Snyk is a security platform that provides developers with the ability to test their applications for vulnerabilities. When developers can check out applications and find potential security issues in real-time, they can then fix them before they are released. Let’s find out if Synk is free and its review.
Is Snyk free?
Yes, Snyk is free but the free version only lasts for a limited number of tests. If your company needs something reliable, the best option is to go for the paid version as the starting price is $46 per developer per month, which is not much for a company.
But you might be pondering if Snyk is worth it or perhaps if it is the right tool for your company/developers. Well, if that’s the case, just bear with us until the end of the article and you just might have your answer.
Is Snyk Opensource?
Snyk is an open-source developer-focused security solution that enables businesses to remain secure. So, yes, the tool is open-source. It is an enterprise security threat management system that helps protect programs from open-source dangers. The tool is specially designed for developers, DevOps, and security teams.
It seems to be the only software that discovers and resolves security flaws and licensing breaches in non-proprietary dominions and Docker images seamlessly and proactively. Snyk’s solution incorporates its extensive proprietary vulnerability database, which is updated by its skilled security research group in Israel and London.
Snyk is regarded as one of the best software for the job. It is effective in finding vulnerabilities and is widely trusted. In terms of what it accomplishes, you won’t be getting much better performance than this outside of a trained professional.
We’ve often used Snyk to scan newly baked and older photos for security threats. One might think that certain software has them covered but what we have found out through personal experience is that Snyk will uncover those uncovered vulnerabilities in programs and modules that your distribution won’t or hasn’t discovered yet.
Moreover, Snyk is also regarded as one of the best tools in cases where one needs to identify open source components in a codebase. It is one of the most comprehensive vulnerability databases paired with a clean and modern user interface.
Testing on platforms such as Command Line Interface (CLI), Integrated Development Environment (IDE), was also fully supported by the software, and incorporating with Github is a walk in the park. Whatever you scan using Snyk, it will always give you a precise and specific report with recommendations for addressing potential flaws.
Snyk is fairly easy to set up and use. In terms of security databases, Snyk has exceptional coverage and it also supports working in varieties of programming languages. Snyk’s user interface and technology offer complicated information in a simple, easy-to-understand manner. These characteristics make it simple for teams to organize and begin making a move according to the information provided.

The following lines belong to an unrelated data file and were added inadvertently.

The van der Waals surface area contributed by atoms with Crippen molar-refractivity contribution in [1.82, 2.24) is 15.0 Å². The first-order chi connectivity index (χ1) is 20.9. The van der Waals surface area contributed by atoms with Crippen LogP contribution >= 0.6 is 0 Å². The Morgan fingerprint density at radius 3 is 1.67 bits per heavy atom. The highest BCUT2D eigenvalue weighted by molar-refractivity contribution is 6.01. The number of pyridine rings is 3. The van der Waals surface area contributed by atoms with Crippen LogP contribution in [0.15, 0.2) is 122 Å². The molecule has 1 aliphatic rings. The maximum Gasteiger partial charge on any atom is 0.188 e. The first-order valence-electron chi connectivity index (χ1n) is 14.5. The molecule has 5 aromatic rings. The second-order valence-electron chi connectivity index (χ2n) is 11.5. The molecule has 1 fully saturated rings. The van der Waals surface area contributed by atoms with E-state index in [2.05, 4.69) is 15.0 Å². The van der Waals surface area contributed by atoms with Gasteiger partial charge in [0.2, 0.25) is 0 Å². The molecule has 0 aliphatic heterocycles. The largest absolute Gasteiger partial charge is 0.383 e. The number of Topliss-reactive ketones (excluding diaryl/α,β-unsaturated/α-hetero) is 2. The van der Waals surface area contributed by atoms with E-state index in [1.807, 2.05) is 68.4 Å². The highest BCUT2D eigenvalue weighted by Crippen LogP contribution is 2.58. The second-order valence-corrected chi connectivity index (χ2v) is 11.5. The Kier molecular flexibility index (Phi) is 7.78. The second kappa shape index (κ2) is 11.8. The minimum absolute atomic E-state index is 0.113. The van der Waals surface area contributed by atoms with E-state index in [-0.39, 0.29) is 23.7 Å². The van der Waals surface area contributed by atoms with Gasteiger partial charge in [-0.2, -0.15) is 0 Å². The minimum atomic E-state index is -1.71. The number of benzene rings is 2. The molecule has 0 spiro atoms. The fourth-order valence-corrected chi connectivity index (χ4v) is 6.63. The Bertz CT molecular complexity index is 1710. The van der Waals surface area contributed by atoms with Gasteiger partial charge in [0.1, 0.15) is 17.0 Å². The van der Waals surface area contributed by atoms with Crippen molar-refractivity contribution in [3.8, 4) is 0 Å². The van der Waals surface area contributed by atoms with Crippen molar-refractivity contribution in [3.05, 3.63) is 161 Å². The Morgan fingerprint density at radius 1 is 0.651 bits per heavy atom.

For a developer, it’s so satisfying to use the tool now that new services are supported and additional quality of life improvements are occurring regularly. Snyk also offers a freeware model for relatively tiny businesses that work on single projects.
Like the two sides of a coin, Snyk also has a few cons. One of the major reported issues of the tool is the UI (User Interface); the style the various projects are organized and shown in the user interface should be modulated as it can get quite confusing when someone is using multiple features across multiple projects at once.
The user interface is also a bit under-informative. Not often but a few times, the Command-Line Integration result and the GitHub integration result do not match, it is recommended to prefer the result of Command-Line Integration in such cases.
Moreover, the threat evaluation is quite old-fashioned, and it frequently indicates false-positive results that must be corrected manually or by bypassing the pull request validation plugin. The Command-Line Integration along with the results and control desk is praise-worthy but the same cannot be said for other integrations.
By default, users can’t scan all of the photos sent without using the CLI, since the integrated ECR scanner on the interface demands users to opt-in on a tag basis. Snyk can open pull requests on Github to update dependencies automatically, however, it appears that creating Jira tickets is a manual procedure. Furthermore, Slack is the only app that offers out-of-the-box notification and the tool is not integrated with GCR (Google Classroom).
Snyk is the second-best container security solution, the top 2nd Software Composition Analysis (SCA) tool, and the top 4th application security tool. Snyk has an overall average of 8 out of 10 from PeerSpot users.
With the ratings stated, it is safe to say that Snyk provides exceptional service. We would easily recommend Snyk to anyone who needs developer security. But based on the pros and cons mentioned in the article earlier, you can make up your mind.